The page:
Christopher Boatwright, a classical ballet dancer, died of AIDS March 1 in San Francisco. He was 42. The Brooklyn-born Boatwright, an African American who achieved international recognition as a dancer, was trained at the Merce Cunningham School, the American Ballet Theater and the Alvin Ailey American Dance Center. He subsequently performed for nine years with Stuttgart ballet, the San Francisco Ballet and, in spite of illness, as recently as June 1996 with the Lines Company of San Francisco in New York City.
Wayne David Fischer, 39, an educator, died of AIDS March 2 in New York City. A longtime ACT UP member and cofounder of its Youth Education Life Line (YELL), Fischer also devised an HIV prevention and led a gay and lesbian counseling group at Martin Luther King Junior High School, where he taught math for 12 years. In 1990 he became the first New York City teacher to disclose that he had HIV. He later developed AIDS: A Journal of Hope, a weekly NY1 series about living with HIV. The final segment showed him on his deathbed.
Bernard Johnson, a dancer, choreographer, fashion and costume designer died of AIDS January 22 in New York City. He was 60 years old and professor of dance and design at the University of California at Irvine. Over a long, versatile career, he both performed with and designed costumes for the New York Negro Ballet and for the Broadway productions of A Raisin in the Sun, Eubie! and Guys and Dolls.
Carld Jonaissant, dancer, choreographer, designer and poet, died of AIDS February 28 in New York City. A native of Haiti, he enrolled in the Dance Theater of Harlem in New York City in 1980 and became a company member in 1983, performing principal roles in Balanchine’s Square Dance and John Taras’ production of The Firebird. He also performed with the American Ballet. Upon leaving the company in 1988, he concentrated on choreography, costume design and his poetry.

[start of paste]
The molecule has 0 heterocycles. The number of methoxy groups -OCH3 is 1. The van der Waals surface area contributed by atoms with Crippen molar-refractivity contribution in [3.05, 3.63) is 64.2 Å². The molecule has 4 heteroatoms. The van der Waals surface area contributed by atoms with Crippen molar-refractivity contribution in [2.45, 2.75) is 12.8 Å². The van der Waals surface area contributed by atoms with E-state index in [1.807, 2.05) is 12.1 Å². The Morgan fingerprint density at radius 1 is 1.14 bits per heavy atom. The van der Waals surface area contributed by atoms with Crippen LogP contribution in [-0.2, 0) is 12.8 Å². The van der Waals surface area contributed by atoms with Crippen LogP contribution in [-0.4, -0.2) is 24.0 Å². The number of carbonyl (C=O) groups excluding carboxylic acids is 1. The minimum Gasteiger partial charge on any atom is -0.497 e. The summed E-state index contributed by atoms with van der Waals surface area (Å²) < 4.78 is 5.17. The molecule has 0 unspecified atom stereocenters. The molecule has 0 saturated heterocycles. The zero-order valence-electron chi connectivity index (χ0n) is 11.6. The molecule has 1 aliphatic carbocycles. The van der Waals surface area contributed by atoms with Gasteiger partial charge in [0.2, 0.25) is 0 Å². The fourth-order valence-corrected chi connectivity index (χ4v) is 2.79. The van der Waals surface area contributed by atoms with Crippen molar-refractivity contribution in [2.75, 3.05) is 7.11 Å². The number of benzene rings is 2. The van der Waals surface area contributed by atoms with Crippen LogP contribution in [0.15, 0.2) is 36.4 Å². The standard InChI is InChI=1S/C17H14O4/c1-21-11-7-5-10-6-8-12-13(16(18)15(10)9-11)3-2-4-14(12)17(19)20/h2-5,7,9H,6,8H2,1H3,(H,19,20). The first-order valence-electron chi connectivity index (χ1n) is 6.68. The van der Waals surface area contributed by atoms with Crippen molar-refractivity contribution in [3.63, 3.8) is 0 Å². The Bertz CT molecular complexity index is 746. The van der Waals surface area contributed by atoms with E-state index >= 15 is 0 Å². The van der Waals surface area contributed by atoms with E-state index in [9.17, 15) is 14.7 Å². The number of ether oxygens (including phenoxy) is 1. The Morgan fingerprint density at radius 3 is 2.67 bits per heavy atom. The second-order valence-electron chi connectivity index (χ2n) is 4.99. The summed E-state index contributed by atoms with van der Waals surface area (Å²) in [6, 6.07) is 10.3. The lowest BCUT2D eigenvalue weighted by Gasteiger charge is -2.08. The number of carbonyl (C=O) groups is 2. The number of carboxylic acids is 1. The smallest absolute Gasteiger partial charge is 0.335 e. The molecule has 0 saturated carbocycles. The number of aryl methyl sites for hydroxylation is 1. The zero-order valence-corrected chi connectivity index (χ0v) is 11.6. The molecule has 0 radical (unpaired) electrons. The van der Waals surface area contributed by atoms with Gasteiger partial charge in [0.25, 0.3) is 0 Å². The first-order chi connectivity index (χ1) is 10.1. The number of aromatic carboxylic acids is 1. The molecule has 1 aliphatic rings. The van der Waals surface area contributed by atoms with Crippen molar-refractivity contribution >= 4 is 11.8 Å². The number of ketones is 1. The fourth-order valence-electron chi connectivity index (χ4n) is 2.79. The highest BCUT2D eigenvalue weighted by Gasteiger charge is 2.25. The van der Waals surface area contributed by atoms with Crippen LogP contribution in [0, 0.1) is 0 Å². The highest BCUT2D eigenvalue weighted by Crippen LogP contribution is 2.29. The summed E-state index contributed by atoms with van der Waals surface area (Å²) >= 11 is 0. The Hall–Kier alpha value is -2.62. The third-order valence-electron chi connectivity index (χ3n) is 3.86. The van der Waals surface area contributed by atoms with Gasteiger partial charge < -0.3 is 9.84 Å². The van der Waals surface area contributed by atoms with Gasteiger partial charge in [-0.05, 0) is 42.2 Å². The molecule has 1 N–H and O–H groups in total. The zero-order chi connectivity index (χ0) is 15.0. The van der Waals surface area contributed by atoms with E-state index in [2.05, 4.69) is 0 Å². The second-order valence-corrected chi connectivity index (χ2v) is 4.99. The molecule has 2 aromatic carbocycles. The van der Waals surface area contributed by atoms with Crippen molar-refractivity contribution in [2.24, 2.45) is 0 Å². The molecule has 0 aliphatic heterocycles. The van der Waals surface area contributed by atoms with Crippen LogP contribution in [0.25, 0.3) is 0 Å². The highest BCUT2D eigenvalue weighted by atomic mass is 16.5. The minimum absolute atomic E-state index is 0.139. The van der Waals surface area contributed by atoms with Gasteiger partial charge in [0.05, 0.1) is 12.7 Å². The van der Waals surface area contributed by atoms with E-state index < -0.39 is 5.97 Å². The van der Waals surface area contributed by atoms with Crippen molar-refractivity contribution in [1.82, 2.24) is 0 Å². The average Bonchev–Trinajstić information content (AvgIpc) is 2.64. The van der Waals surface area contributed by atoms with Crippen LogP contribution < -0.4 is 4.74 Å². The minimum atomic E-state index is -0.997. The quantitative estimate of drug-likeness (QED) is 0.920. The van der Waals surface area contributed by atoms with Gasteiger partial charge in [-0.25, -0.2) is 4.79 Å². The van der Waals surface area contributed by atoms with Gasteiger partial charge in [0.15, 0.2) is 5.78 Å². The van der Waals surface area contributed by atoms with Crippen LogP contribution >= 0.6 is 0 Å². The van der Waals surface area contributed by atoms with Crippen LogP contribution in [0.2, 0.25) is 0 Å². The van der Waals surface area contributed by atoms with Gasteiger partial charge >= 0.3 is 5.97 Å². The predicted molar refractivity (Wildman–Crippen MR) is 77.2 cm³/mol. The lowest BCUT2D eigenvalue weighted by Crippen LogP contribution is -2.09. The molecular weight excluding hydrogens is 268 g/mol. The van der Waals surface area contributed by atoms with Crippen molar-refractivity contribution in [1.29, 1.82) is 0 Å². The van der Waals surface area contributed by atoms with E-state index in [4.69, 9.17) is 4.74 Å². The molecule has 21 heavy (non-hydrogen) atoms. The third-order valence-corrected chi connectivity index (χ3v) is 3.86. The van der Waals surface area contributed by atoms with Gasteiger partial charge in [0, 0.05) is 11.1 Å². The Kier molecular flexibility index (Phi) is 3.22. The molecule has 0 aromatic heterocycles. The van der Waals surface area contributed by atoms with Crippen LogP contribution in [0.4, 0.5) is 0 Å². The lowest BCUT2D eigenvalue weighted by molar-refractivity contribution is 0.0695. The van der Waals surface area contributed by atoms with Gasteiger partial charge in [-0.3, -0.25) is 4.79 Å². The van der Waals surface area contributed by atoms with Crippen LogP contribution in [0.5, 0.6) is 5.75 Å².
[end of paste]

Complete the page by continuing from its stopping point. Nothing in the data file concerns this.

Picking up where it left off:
Morris Freed, 41, a dancer profiled in the Feburary POZ, died of AIDS February 12 with the issue still on newsstands. It always seemed to me that from birth Morris was destined for the stage. As boys, he and his identical twin, Oliver, learned tap dancing and the piano. While the redheaded brothers were in high school, they got dancing gigs at Opryland, which had opened in Nashville near their Hendersonville, Tennessee hometown. After training at college, Morris quickly scored an understudy spot and, over the next 10 years, his share of fame and fortune in the national company of A Chorus Line.
Morris was not only any artist, but a spiritual seeker. Although raised in the strict Church of Christ, his pursuit of meaning led him to Buddhism, Taoism, 12-step programs and other New Age paths. His greatest AIDS-related physical challenges were gastrointestinal, and in his last year he rarely ate, relying on IV nourishment. But what kept him alive was his spirituality, and many free theater tickets from GMHC.
It’s said that identical twins have a symbiosis that can transcend time and space. As gay teens who hadn’t come out, Morris and Oliver used to spot each other in Nashville gay bars; after too many sightings to ignore, they agreed that it was time to talk. From then on, even across a continent, each remained the other’s main support. On the day when Morris’ strength finally began to fail, 3,000 miles away in California, Oliver, who is HIV negative, suddenly was hospitalized with a 104-degree fever. Just hours before Morris died, I held the phone to his ear, and he said a last goodbye to his twin.